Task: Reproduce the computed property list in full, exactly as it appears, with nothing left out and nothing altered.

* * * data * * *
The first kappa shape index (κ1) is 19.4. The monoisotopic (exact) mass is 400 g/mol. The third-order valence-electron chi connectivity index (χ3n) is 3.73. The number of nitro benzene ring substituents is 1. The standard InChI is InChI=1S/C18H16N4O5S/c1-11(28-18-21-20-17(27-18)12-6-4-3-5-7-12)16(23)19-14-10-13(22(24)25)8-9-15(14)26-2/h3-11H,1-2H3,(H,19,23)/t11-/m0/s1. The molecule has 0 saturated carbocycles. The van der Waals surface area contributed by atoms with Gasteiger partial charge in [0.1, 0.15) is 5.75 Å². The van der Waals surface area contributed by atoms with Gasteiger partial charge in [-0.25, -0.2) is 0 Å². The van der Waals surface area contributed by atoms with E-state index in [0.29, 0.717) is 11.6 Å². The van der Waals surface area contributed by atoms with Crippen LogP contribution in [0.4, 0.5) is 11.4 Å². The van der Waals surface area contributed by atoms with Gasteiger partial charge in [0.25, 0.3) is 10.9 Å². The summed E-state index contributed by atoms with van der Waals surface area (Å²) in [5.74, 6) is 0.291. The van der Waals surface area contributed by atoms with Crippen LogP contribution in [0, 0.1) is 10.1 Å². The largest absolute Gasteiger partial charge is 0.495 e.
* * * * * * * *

The first kappa shape index (κ1) is 19.4. The monoisotopic (exact) mass is 400 g/mol. The third-order valence-electron chi connectivity index (χ3n) is 3.73. The number of nitro benzene ring substituents is 1. The standard InChI is InChI=1S/C18H16N4O5S/c1-11(28-18-21-20-17(27-18)12-6-4-3-5-7-12)16(23)19-14-10-13(22(24)25)8-9-15(14)26-2/h3-11H,1-2H3,(H,19,23)/t11-/m0/s1. The molecule has 0 saturated carbocycles. The van der Waals surface area contributed by atoms with Gasteiger partial charge in [0.1, 0.15) is 5.75 Å². The van der Waals surface area contributed by atoms with Gasteiger partial charge in [-0.25, -0.2) is 0 Å². The van der Waals surface area contributed by atoms with E-state index in [0.29, 0.717) is 11.6 Å². The van der Waals surface area contributed by atoms with Crippen LogP contribution in [0.4, 0.5) is 11.4 Å². The van der Waals surface area contributed by atoms with Gasteiger partial charge in [0.25, 0.3) is 10.9 Å². The summed E-state index contributed by atoms with van der Waals surface area (Å²) in [5.74, 6) is 0.291. The van der Waals surface area contributed by atoms with Crippen LogP contribution in [0, 0.1) is 10.1 Å². The largest absolute Gasteiger partial charge is 0.495 e.